Friday, January 27, 2012

[Review] Edge of Eternity

Edge of EternityEdge of Eternity by Randy Alcorn

My rating: 3 of 5 stars


In this book, the central character is whisked into another world—worlds, actually, that overlap. Here he experiences the hereafter, while still alive.

I have mixed emotions about this book. While some of the lessons learned through this allegorical-style tale are valuable and reinforce important Biblical teachings, the writing-style and other story elements were, in my opinion, rather lacking.

I never felt connected to any of the characters save one, they never felt alive. The only one that was well-done was the one representing Christ—the Chasm-Crosser, the Woodsman, the King, et cetera. The main character, Nick…I never even liked him much. A lot of the dialogue and actions felt forced, and some of the jumps in the plotline felt overly-sudden, sprung upon the reader with little to no foreshadowing. The style was very much “telling”, and I kept thinking of ways the book could be re-written by showing instead of telling.

To-date I’ve only read one other of Randy Alcorn’s books, Deception, and I loved it—the characters, plot-logic, style, voice, everything—so in some ways, this book disappointed me a lot. If Edge of Eternity had been shown more than told, some of the scenes could have been mind-blowing—battle scenes between angelic forces, Nick shouting at the one representing Satan, and that fallen one screaming back, glimpses into Charis (eternal life), the Woodsman spanning the Chasm with the Tree and with his life, and the like. The scene with people oblivious to the battle of good vs. evil raging about them while Nick sees it and is trying to warn them also would’ve been stunning if amped up with a more personal, detailed style.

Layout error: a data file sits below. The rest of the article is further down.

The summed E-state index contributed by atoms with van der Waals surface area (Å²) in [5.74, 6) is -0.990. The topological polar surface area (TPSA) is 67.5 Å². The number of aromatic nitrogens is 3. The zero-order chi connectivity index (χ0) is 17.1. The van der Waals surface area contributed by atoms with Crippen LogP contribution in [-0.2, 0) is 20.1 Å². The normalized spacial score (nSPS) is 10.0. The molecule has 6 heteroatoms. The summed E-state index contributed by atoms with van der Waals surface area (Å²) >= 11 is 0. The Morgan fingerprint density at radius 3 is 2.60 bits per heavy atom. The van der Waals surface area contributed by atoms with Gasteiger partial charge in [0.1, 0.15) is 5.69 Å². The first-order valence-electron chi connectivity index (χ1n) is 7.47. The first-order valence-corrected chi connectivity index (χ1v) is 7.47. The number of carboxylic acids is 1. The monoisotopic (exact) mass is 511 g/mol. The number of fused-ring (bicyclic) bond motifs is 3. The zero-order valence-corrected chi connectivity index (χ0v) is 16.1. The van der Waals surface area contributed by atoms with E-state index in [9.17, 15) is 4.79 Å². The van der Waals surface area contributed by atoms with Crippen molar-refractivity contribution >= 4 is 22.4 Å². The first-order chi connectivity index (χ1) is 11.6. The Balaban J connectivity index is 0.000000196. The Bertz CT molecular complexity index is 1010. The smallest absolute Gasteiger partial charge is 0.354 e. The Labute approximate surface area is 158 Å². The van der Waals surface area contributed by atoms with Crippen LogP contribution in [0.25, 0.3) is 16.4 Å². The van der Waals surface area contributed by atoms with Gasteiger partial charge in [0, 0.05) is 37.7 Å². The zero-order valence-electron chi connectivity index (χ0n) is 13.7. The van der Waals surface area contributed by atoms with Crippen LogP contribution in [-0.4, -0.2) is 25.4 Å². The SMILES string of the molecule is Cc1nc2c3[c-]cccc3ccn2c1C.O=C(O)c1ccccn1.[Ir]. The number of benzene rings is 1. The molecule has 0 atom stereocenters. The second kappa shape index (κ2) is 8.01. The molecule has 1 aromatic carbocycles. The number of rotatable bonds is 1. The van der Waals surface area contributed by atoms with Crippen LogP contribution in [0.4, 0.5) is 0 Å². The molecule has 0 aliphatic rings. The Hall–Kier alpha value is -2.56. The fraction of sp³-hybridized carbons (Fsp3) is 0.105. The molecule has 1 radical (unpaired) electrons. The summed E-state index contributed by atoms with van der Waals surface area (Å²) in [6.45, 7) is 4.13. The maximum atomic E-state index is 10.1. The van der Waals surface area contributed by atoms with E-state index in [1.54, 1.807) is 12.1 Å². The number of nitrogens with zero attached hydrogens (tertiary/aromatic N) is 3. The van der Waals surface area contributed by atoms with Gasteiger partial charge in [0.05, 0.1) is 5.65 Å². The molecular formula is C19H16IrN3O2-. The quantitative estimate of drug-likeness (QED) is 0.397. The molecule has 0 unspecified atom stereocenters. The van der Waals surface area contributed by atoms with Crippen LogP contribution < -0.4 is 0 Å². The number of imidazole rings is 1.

On the upside, a lot of the analogies/allegorical aspects were great. The rock analogy was one of my favorites. Nick and the other characters were given sacks and told to collect stones whenever they crossed a dried riverbed. Three of the characters collected a lot of rocks, Nick a few, and another character, zero. The trick to it is, when they aren’t at a riverbed, the sacks won’t open—so they can’t see what sort of stones they have collected. It turns out that those stones are their treasures, and if they withstand the fire, impurities are drained away. Inside each of the gems they can see one thing they did for the King—helping an old man, spending time talking to the King, refusing to give into sin, et cetera— and the stones are put inside of a crown for each one of them to lay at the King’s feet. No stones means you have nothing to show the King, as one of the characters discovered.

Two others that I also appreciated (out of quite a few) were the thing-treasures. While climbing up a mountain, many people tried to take all of their things with them, refusing to leave them behind even if that meant they made zero progress. My grandmother is one of those wonderful people who has truly learned that “things are things, and people are more important than things”, and this analogy reminded me much of her. Our relationship with our Father, the King, and with the people He created is more important than any mountain load of stuff we “rich Americans” think we can’t live without. While we shouldn’t disregard anything He has blessed us with, we shouldn’t hang onto it as if our lives depend upon it either.

The other analogy I also liked very much were the guardrails, representing guidelines that God has placed along the way to protect us. While descending a steep mountain along a path so narrow they had to travel single-file, Nick and his companions were confronted with a group going the opposite way, away from Charis. One wrong step off the path would gain you a fall off a steep cliff, if it wasn’t for the guardrails placed along the edge. This group didn’t like the guard rails, they complained about them, and one actually began removing them. The result? Most of the group slid off the cliff and plunged to a certain death.

So, my overall opinion of the book? The lessons were good, but the flow, characters, and style/voice weren’t so great.




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Cross-posted from my Good Reads account.

Chazak,
- Hannah

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